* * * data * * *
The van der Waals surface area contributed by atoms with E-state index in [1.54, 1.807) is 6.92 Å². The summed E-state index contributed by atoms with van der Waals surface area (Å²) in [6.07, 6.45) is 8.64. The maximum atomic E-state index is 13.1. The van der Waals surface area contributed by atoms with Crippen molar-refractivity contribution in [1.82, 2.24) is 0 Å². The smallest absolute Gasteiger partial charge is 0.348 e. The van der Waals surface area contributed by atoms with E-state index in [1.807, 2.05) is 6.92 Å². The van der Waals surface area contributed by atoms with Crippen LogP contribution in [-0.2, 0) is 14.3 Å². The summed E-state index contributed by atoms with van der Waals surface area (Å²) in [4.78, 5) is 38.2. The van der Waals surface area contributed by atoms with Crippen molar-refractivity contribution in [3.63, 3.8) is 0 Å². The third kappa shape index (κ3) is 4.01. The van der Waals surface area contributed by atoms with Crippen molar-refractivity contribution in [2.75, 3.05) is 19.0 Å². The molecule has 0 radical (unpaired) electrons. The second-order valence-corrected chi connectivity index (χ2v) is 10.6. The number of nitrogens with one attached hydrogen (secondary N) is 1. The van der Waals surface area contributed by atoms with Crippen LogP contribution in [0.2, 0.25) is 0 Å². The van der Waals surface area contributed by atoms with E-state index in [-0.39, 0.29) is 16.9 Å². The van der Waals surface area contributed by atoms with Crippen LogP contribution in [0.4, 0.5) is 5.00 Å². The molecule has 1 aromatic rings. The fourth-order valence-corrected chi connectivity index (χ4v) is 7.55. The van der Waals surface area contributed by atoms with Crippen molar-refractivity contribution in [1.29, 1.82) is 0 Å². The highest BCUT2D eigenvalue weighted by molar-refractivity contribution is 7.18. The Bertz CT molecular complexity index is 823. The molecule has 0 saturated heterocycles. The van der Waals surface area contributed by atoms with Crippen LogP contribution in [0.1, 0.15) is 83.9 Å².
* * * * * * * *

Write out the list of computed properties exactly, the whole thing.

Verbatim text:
The van der Waals surface area contributed by atoms with E-state index in [1.54, 1.807) is 6.92 Å². The summed E-state index contributed by atoms with van der Waals surface area (Å²) in [6.07, 6.45) is 8.64. The maximum atomic E-state index is 13.1. The van der Waals surface area contributed by atoms with Crippen molar-refractivity contribution in [1.82, 2.24) is 0 Å². The smallest absolute Gasteiger partial charge is 0.348 e. The van der Waals surface area contributed by atoms with E-state index in [1.807, 2.05) is 6.92 Å². The van der Waals surface area contributed by atoms with Crippen LogP contribution in [-0.2, 0) is 14.3 Å². The summed E-state index contributed by atoms with van der Waals surface area (Å²) in [4.78, 5) is 38.2. The van der Waals surface area contributed by atoms with Crippen molar-refractivity contribution in [3.63, 3.8) is 0 Å². The third kappa shape index (κ3) is 4.01. The van der Waals surface area contributed by atoms with Crippen molar-refractivity contribution in [2.75, 3.05) is 19.0 Å². The molecule has 0 radical (unpaired) electrons. The second-order valence-corrected chi connectivity index (χ2v) is 10.6. The number of nitrogens with one attached hydrogen (secondary N) is 1. The van der Waals surface area contributed by atoms with Crippen LogP contribution in [0.2, 0.25) is 0 Å². The van der Waals surface area contributed by atoms with E-state index in [-0.39, 0.29) is 16.9 Å². The van der Waals surface area contributed by atoms with Crippen LogP contribution in [0.4, 0.5) is 5.00 Å². The molecule has 1 aromatic rings. The fourth-order valence-corrected chi connectivity index (χ4v) is 7.55. The van der Waals surface area contributed by atoms with Crippen molar-refractivity contribution in [1.29, 1.82) is 0 Å². The highest BCUT2D eigenvalue weighted by molar-refractivity contribution is 7.18. The Bertz CT molecular complexity index is 823. The molecule has 0 saturated heterocycles. The van der Waals surface area contributed by atoms with Crippen LogP contribution in [0.1, 0.15) is 83.9 Å².